Do you have plantar fasciitis?And how can it be treated?
This year the London Marathon has been moved to October 2nd 2022. It was postponed from April and this is the third successive year that the race has been held in the autumn.
At this time of year we usually see an increase in plantar fasciitis. This is a disorder of the plantar fascia which is the connective tissue that supports the foot.This tends to be caused by overtraining, an increase in mileage, tight calf muscles, hill workouts and an up in your speed training.
This means that your muscles are not quite ready for action and results in plantar fasciitis.
Aside from our usual strategies to help to settle this, the focus in this article is on Shockwave Therapy which we have at the practice.
A shock wave is an intense, short energy wave that moves faster than the speed of sound.
They are typically characterised by:
High positive pressures of more than 100 MPa
Extremely short rise times (about 10 microseconds)
Fast pressure rises (less than 10 nanoseconds)
Narrow effective beams (2-8mm diameter) When a pressure wave passes through the human tissue, it produces physiological and therapeutic effects.
It is believed that four phases are involved in producing these therapeutic effects.
1) Phase one is the direct effect of the shock. Mechanical pressure directly affects the cells in the tissues being targeted for treatment.
2) Phase two is the physical-chemical phase which influences the metabolism in the cell, increasing their activity to promote healing.
3) Phase three is the chemical phase which may be accompanied by molecular changes and intracellular reactions.
4) The last phase, phase four, involves physiological responses to the first three phases.
How could Shockwave Therapy Work?
Faster and long-term healing.
Regeneration of the tissue.
Reverse chronic inflammation that is very common in conditions such as plantar fasciitis.
Stimulate collagen production, which is a vital substance in natural tissue repair.
Dissolution of calcium fibroblasts which are often part of the problem in chronic shoulder pain.
What could it be used to treat?
Carpal tunnel syndrome
Hip or Shoulder Bursitis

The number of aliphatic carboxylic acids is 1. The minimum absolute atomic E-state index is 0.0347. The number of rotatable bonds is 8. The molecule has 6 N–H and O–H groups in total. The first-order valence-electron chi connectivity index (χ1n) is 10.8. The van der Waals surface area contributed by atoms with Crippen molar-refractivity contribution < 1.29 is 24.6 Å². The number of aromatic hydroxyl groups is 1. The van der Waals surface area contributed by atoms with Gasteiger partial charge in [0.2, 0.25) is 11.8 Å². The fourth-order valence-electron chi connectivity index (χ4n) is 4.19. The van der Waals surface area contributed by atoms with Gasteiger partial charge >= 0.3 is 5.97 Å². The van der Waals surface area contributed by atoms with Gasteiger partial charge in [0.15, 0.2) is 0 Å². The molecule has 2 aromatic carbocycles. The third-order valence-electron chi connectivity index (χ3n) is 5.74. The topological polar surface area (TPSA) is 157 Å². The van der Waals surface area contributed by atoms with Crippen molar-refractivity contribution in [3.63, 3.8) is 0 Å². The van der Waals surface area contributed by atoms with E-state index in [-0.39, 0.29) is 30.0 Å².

Iliotibial band syndrome
Lateral epicondylitis (tennis elbow)
Medial tibial stress syndrome (shin splints)
Myofascial trigger points
Shoulder tendinitis & rotator cuff.
Can Everyone Be Treated With Shockwave Therapy?
Shockwave Therapy isn't suitable for everyone. If you have a condition on the following list you are not allowed to have this treatment:
Haemophilia / Clotting disorder / Risk of haemorrhage
Taking Anti-coagulant medication, eg. Warfarin or Rivaroxaban
Cardiac pacemaker or other cardiac devices
Unstable heart condition
Steroid injection to the treatment site in the last 6 weeks.
Cancer Pregnant / Trying to conceive
Tumour at the site of treatment Infection at site of treatment.
Sometimes the treatment is a bit painful, but most people can normally tolerate this. If you cannot tolerate it, please let your practitioner know, as the dose can be amended to ensure you are comfortable. It is also normal to feel a little tender on the area that has been treated during your session. Our team at Sammy Margo Physiotherapy will advise you on how to keep this at a minimum and what activities to avoid directly after your treatment.
Book a FREE Plantar Fasciitis Consultation If you are unsure if we are the right option for your specific problem, want to know more about what we could do for you or just want to speak to a professional about your problem, contact us today to arrange a FREE 15 minute telephone consultation